What is a registered design?
Written by Jane Coyle on 12 July 2011« Return to Reading Room
The legal definition of a registered design is: 'a legal right which protects the overall visual appearance of a product or a part of a product in the country or countries you register it.'
For the purposes of registration the definition is: 'the appearance of the whole or part of a product resulting from the features of, in particular, the lines, contours, colours, shape, texture or materials of the product or ornamentation.'
Protection is therefore given to the way a product looks. The appearance may consist of a combination or one of the following: shapes, colours and materials.
A three dimensional product such as an industrial or handicraft item (but not a computer program) or two dimensional ornamentation for example a pattern on a product, or a stylised logo can be registered.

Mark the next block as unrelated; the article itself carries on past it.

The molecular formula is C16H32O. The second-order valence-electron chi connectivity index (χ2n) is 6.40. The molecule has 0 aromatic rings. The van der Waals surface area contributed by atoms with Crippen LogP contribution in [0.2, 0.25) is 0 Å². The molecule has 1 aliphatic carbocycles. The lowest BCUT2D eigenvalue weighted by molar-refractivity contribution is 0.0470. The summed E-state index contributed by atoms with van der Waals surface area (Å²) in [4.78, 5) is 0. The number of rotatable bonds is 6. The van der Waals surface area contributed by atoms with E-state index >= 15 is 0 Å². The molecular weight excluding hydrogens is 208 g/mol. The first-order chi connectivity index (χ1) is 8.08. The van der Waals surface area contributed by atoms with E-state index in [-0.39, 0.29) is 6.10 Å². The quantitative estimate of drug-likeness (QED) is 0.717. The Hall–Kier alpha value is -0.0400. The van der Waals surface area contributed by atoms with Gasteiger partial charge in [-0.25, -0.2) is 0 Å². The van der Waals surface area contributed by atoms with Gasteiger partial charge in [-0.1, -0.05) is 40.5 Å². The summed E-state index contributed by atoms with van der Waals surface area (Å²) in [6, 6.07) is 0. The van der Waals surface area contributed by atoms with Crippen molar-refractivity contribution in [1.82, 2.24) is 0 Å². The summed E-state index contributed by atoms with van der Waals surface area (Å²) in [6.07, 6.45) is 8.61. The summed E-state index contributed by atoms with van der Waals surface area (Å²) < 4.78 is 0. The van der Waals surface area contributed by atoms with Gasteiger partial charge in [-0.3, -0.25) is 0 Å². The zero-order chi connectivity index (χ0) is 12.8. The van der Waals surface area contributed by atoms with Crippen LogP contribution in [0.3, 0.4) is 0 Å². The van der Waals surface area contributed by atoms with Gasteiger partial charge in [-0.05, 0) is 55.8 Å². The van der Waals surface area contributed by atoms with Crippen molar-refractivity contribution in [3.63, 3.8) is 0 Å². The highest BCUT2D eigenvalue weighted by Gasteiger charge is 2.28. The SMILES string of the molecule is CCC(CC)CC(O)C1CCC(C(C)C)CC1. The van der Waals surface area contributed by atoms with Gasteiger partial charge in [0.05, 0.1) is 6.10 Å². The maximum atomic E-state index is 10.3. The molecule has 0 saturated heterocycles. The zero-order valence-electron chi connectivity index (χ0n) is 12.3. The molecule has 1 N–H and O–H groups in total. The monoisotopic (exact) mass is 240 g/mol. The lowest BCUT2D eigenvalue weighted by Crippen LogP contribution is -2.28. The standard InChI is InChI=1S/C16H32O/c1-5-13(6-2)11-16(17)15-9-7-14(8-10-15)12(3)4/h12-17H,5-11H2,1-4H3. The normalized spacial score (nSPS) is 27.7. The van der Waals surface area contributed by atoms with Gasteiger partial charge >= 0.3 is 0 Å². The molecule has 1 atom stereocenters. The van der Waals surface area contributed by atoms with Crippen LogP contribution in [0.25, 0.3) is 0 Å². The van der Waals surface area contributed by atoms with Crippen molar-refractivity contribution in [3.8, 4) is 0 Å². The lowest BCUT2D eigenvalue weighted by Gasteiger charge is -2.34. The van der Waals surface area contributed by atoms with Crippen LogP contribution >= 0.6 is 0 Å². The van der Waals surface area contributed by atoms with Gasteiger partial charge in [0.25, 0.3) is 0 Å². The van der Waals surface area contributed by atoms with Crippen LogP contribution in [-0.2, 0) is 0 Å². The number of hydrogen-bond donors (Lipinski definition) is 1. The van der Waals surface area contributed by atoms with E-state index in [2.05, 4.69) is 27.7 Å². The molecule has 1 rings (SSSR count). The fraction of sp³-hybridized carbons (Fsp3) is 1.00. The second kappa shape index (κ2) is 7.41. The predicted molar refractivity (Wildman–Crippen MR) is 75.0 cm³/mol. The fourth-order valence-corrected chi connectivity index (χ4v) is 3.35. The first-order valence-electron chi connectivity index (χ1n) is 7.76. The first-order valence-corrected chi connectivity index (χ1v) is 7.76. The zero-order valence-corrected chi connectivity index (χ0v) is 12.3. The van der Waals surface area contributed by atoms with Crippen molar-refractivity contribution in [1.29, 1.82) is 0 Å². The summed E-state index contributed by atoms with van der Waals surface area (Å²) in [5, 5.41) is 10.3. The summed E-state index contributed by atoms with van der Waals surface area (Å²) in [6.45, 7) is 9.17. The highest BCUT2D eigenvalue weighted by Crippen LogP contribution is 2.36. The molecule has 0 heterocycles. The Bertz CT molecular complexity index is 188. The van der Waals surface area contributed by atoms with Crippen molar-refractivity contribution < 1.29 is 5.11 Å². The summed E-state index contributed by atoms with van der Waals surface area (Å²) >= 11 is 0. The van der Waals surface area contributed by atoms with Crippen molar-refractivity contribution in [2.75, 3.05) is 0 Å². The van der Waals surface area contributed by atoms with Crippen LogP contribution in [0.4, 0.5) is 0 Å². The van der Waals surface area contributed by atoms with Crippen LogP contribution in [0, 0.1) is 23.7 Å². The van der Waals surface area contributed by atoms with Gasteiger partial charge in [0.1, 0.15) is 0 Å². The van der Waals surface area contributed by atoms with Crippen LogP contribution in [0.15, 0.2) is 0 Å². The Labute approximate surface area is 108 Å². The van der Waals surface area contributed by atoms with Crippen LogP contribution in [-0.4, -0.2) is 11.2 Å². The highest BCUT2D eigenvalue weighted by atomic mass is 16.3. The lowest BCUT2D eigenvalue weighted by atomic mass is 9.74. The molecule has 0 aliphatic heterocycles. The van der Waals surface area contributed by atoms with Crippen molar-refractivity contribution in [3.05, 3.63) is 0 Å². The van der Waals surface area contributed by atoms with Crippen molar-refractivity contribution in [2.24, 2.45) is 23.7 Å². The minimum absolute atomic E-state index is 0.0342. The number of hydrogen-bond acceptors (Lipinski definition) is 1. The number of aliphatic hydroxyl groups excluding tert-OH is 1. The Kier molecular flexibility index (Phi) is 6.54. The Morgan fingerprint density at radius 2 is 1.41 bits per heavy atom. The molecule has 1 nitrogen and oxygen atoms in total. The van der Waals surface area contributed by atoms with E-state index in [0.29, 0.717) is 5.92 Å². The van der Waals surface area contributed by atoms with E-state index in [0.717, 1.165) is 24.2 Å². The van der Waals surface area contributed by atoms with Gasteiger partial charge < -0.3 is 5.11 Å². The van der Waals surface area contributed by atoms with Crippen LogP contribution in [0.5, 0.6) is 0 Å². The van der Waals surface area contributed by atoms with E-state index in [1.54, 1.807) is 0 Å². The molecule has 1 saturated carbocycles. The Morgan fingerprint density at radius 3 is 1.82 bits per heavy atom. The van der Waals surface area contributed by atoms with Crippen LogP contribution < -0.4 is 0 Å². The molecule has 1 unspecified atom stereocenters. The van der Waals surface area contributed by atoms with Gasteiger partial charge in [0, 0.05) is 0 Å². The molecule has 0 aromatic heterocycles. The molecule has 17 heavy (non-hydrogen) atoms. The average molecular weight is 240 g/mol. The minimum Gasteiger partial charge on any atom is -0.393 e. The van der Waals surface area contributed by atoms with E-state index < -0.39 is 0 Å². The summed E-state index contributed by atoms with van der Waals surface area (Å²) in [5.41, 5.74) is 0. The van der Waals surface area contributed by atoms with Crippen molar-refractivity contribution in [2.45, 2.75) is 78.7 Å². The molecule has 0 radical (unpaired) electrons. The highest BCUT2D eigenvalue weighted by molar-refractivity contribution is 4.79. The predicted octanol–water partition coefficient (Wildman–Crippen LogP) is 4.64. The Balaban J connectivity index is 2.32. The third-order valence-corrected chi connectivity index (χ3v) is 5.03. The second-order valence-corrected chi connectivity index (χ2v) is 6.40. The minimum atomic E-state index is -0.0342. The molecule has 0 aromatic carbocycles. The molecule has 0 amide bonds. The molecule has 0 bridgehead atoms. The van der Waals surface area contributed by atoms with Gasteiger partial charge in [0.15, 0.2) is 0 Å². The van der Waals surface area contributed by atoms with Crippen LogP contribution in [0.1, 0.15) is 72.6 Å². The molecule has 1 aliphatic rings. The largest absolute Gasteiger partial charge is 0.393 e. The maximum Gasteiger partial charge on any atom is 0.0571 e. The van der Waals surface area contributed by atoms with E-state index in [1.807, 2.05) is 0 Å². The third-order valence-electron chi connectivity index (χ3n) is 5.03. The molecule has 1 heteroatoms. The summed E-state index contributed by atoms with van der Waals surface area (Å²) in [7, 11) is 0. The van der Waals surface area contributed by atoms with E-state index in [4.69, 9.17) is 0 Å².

In all cases the term product can mean things like packaging, get up, graphic symbols, typographic typefaces, and parts of products intended to be assembled into a more complex product.
A Registered Design can be a valuable intellectual property right. It can form the basis of an infringement action and can help in stopping others from creating designs which are too similar to the protected design.
For a design to be valid it must be new and have individual character.
A design is considered to be new if no identical or very similar design has been published or publicly disclosed in the UK or the European Economic Area (EEA).
However a registered design can be applied for in the UK up to 12 months after the designer first discloses it.
The term identical covers designs whose features differ only in immaterial detail.
Individual character means that the appearance of the design, known as the overall impression, is different from the appearance of other already known designs.
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